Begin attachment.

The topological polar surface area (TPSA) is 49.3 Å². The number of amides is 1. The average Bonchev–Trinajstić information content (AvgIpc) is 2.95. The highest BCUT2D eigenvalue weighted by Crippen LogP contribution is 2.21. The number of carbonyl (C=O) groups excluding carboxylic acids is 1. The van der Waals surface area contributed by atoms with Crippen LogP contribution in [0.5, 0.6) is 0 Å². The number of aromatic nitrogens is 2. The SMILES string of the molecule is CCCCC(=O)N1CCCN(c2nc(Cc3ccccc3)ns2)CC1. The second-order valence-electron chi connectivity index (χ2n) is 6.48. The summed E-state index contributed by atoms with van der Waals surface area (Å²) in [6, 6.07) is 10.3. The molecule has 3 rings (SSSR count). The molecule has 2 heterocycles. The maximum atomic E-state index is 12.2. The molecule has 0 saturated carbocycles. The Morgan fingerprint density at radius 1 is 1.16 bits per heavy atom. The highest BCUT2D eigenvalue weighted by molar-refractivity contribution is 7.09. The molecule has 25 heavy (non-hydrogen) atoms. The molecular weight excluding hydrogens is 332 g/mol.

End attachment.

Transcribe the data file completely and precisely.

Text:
The topological polar surface area (TPSA) is 49.3 Å². The number of amides is 1. The average Bonchev–Trinajstić information content (AvgIpc) is 2.95. The highest BCUT2D eigenvalue weighted by Crippen LogP contribution is 2.21. The number of carbonyl (C=O) groups excluding carboxylic acids is 1. The van der Waals surface area contributed by atoms with Crippen LogP contribution in [0.5, 0.6) is 0 Å². The number of aromatic nitrogens is 2. The SMILES string of the molecule is CCCCC(=O)N1CCCN(c2nc(Cc3ccccc3)ns2)CC1. The second-order valence-electron chi connectivity index (χ2n) is 6.48. The summed E-state index contributed by atoms with van der Waals surface area (Å²) in [6, 6.07) is 10.3. The molecule has 3 rings (SSSR count). The molecule has 2 heterocycles. The maximum atomic E-state index is 12.2. The molecule has 0 saturated carbocycles. The Morgan fingerprint density at radius 1 is 1.16 bits per heavy atom. The highest BCUT2D eigenvalue weighted by molar-refractivity contribution is 7.09. The molecule has 25 heavy (non-hydrogen) atoms. The molecular weight excluding hydrogens is 332 g/mol.